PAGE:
The type S highland hemoglobin crystal contained 2 tetramers in the asymmetric unit (Fig 1B) that were connected by intersubunit hydrogen bonds between subunits C, D, E and F (Table 2). Although the UV-visible spectrum of the dissolved crystal solution indicated the presence of carboxyhemoglobin, we were only able to assign a water molecule at each heme based on the obtained electron density map. In addition, chain H (β subunit), did not have an assigned ligand, as there was no electron density supporting the presence of a molecule of carbon monoxide, oxygen, or water (S2 Fig). Lowland hemoglobin was also in water-bound form, but it had one α and one β subunit in the asymmetric unit [20], as is often observed in liganded tetrameric hemoglobin structures including human hemoglobin [26].

At the tetramer interface, chain F and C had the highest subunit interaction area. One of the identified hydrogen bonds between α1C-Ala115 (N) and β1F-Asp121 (OD1) could be unique, as the lowland hemoglobin variant has Ser at α115. However, none of the identified interactions was located near the distal heme pocket. The two tetramers folded similarly with an r.m.s. value of 0.54 between ABCD and EFGH according to the PyMOL alignment function. Of note, in the sickle-cell deoxyhemoglobin (deoxyHbS) fiber using the same chain designation as the present structure, the head to tail tetramer interactions were α1C-Pro114: β1F-Glu121 [27]. The interactions observed during polymerization were different between deoxyHbS and the present structure.

Main chain traces between each subunit of the highland and lowland hemoglobin variants were highly similar, with r.m.s.d. values falling within 0.3–0.8 Å, except for the terminal residues using the CCP4 superposing program [28]. Higher displacements in the main chain atoms were found in the α subunit residues between 41 and 54 with r.m.s.d. values of 1.2–2.6 Å. This was caused by the amino acid mutation at position α50 (Fig 1C; see the following section). β subunit main chain traces between highland and lowland hemoglobin showed no detectable displacements.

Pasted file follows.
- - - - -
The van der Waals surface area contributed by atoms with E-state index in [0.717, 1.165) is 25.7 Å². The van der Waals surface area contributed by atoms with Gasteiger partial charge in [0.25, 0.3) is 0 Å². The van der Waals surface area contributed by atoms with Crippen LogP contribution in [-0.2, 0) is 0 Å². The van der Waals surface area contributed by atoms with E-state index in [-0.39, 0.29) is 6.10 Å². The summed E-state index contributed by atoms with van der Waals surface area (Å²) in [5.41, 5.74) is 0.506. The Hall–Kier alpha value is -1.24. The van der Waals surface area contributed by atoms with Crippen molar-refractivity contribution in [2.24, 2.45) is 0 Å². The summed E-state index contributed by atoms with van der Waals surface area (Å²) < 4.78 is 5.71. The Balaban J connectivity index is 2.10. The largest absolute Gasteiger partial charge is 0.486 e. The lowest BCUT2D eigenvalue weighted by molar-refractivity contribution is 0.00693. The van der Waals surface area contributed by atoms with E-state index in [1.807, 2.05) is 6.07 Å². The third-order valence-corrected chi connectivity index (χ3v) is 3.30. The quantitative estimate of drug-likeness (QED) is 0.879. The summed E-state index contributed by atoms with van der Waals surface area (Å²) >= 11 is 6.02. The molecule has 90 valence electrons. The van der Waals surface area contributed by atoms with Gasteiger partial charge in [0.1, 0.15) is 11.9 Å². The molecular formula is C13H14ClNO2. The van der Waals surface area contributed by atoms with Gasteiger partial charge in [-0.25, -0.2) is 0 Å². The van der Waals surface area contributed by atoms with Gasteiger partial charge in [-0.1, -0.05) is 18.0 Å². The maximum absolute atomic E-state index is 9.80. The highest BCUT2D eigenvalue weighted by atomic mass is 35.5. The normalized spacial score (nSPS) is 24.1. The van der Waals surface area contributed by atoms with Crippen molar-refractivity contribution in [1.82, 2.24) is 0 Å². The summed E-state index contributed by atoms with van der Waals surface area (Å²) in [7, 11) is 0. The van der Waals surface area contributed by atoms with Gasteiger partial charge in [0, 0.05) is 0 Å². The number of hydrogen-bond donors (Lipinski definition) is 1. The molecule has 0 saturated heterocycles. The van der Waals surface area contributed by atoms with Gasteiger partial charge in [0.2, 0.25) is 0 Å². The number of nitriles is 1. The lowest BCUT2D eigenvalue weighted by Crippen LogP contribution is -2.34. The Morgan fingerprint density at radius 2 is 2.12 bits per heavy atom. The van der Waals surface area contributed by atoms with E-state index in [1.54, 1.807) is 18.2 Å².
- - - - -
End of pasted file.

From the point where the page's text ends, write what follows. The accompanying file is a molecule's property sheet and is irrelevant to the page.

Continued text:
Effects of the α50 mutation on the configuration of αHis45 and the α1β22β1 switch interface

Among the 12 amino acid mutations that distinguish the lowland and highland hemoglobin variants, one especially noteworthy change involved the replacement of αPro50 in highland hemoglobin for αHis50 in lowland hemoglobin (Fig 1A and 1C). Based on the main chain atom displacements, this αHis50Pro mutation changed the coordinates of the nearby loop region as well as that of αHis45. The α50 and αHis45 residues are located in the loop region leading to the E helix, and this loop is relatively rigid because it is stabilized by hydrogen bonds according to the Dictionary of Secondary Structure of Proteins (DSSP) [29, 30] (data not shown). In the lowland hemoglobin variant, αHis50 interacts with αGlu30 (Fig 1C, [19]), which pinches the amino end of the loop and prevents a stable αHis45-heme interaction. This resulted in αHis45 interacting with nearby residues in the crystal symmetry relationship [20]. In the highland hemoglobin variant, this pinching was not observed because αPro50 has no interaction with αGlu30. As a result, the highland hemoglobin variant could have a stable αHis45-heme interaction. In fish hydrated hemoglobin, the contribution of αHis45 in heme retention reported [31], which supports our assumptions.

The difference in the loop region also affected intersubunit interactions. Hemoglobin exhibits allosteric motion in the transition between the T and R states, and this oxygenation-linked transition alters a set of subunit contacts at the α1β22β1 switching region (Fig 2). In human hemoglobin, the highlighted residues at this switching region are Thr38, Thr41 and Pro44 from the α12 subunit C/D helix and His97 from the β21 subunit [32, 33]. In deoxygenated hemoglobin (T), β2His97 is located close to α1Pro44, whereas in oxygenated hemoglobin (R), β2His97 faces away from α1Pro44 [10, 32, 33]. In the case of deer mouse hemoglobin (Fig 1A), both highland and lowland hemoglobin variants have the same amino acid residues at the switch region as the case of human hemoglobin. Although the superimposed structure showed that the distance between α1Thr38 Cα from highland and lowland hemoglobin was within a 0.3 Å difference, the distance comparisons between the α1Thr41 pairs and α1Pro44 pairs increased to 1.1 Å and 1.4 Å, respectively (Fig 2). In addition, the distance between α1Thr38, α1Thr41 and α1Pro44 with respect to β2His97 was shorter in the lowland hemoglobin variant than in the highland variant (Table 3).

thumbnail
Fig 2. Difference in the α1β2 switching region interaction between highland and lowland hemoglobin.

The α subunit is shown in the cartoon, and the key residues are represented as a stick model. The residues unique to highland and lowland hemoglobin are labeled in cyan and pink, respectively. The highland hemoglobin α1 subunit is colored in cyan, and its β2 subunit is colored in gray. Both subunits from the lowland hemoglobin are colored in pink. The right side boxes indicate differences in the α1β22β1 interface coordinates, particularly the β2His 97 imidazole ring orientation relative to the α1 residues.

https://doi.org/10.1371/journal.pone.0174921.g002

Although the Cα coordinates of residues at each switching region from highland hemoglobin were the same, the relative orientation of the β2His97 imidazole ring was different, particularly at chain G and F (α2β1 interface, Fig 2).